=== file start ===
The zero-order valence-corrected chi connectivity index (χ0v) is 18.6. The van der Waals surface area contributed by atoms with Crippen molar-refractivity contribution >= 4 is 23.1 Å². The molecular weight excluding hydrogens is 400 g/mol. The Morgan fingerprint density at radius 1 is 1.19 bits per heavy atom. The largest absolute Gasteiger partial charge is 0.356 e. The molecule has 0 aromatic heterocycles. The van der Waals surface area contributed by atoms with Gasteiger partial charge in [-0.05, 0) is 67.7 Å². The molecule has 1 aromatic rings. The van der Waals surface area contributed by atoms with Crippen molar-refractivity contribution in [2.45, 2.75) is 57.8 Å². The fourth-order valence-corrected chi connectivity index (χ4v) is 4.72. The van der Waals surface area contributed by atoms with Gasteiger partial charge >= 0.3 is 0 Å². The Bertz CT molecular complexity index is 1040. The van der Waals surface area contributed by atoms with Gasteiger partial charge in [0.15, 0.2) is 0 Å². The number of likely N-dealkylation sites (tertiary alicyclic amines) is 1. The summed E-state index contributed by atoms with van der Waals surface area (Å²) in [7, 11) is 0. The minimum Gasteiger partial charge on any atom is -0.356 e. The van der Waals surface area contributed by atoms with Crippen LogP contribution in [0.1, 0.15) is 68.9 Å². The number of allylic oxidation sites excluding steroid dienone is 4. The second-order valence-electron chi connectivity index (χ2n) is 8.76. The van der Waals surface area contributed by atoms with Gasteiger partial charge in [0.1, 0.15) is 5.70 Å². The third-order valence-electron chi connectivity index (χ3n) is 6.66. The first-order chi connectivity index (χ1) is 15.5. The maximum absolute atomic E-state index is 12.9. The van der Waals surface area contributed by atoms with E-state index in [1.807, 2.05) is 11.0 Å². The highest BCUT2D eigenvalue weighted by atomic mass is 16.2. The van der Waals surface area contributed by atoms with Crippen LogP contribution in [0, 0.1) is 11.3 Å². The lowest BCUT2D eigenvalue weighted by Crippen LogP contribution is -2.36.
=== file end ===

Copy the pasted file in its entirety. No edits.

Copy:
The zero-order valence-corrected chi connectivity index (χ0v) is 18.6. The van der Waals surface area contributed by atoms with Crippen molar-refractivity contribution >= 4 is 23.1 Å². The molecular weight excluding hydrogens is 400 g/mol. The Morgan fingerprint density at radius 1 is 1.19 bits per heavy atom. The largest absolute Gasteiger partial charge is 0.356 e. The molecule has 0 aromatic heterocycles. The van der Waals surface area contributed by atoms with Gasteiger partial charge in [-0.05, 0) is 67.7 Å². The molecule has 1 aromatic rings. The van der Waals surface area contributed by atoms with Crippen molar-refractivity contribution in [2.45, 2.75) is 57.8 Å². The fourth-order valence-corrected chi connectivity index (χ4v) is 4.72. The van der Waals surface area contributed by atoms with Gasteiger partial charge >= 0.3 is 0 Å². The Bertz CT molecular complexity index is 1040. The van der Waals surface area contributed by atoms with Gasteiger partial charge in [0.15, 0.2) is 0 Å². The number of likely N-dealkylation sites (tertiary alicyclic amines) is 1. The summed E-state index contributed by atoms with van der Waals surface area (Å²) in [7, 11) is 0. The minimum Gasteiger partial charge on any atom is -0.356 e. The van der Waals surface area contributed by atoms with Crippen LogP contribution in [0.1, 0.15) is 68.9 Å². The number of allylic oxidation sites excluding steroid dienone is 4. The second-order valence-electron chi connectivity index (χ2n) is 8.76. The van der Waals surface area contributed by atoms with Gasteiger partial charge in [0.1, 0.15) is 5.70 Å². The third-order valence-electron chi connectivity index (χ3n) is 6.66. The first-order chi connectivity index (χ1) is 15.5. The maximum absolute atomic E-state index is 12.9. The van der Waals surface area contributed by atoms with E-state index in [1.807, 2.05) is 11.0 Å². The highest BCUT2D eigenvalue weighted by atomic mass is 16.2. The van der Waals surface area contributed by atoms with Crippen LogP contribution in [0, 0.1) is 11.3 Å². The lowest BCUT2D eigenvalue weighted by Crippen LogP contribution is -2.36.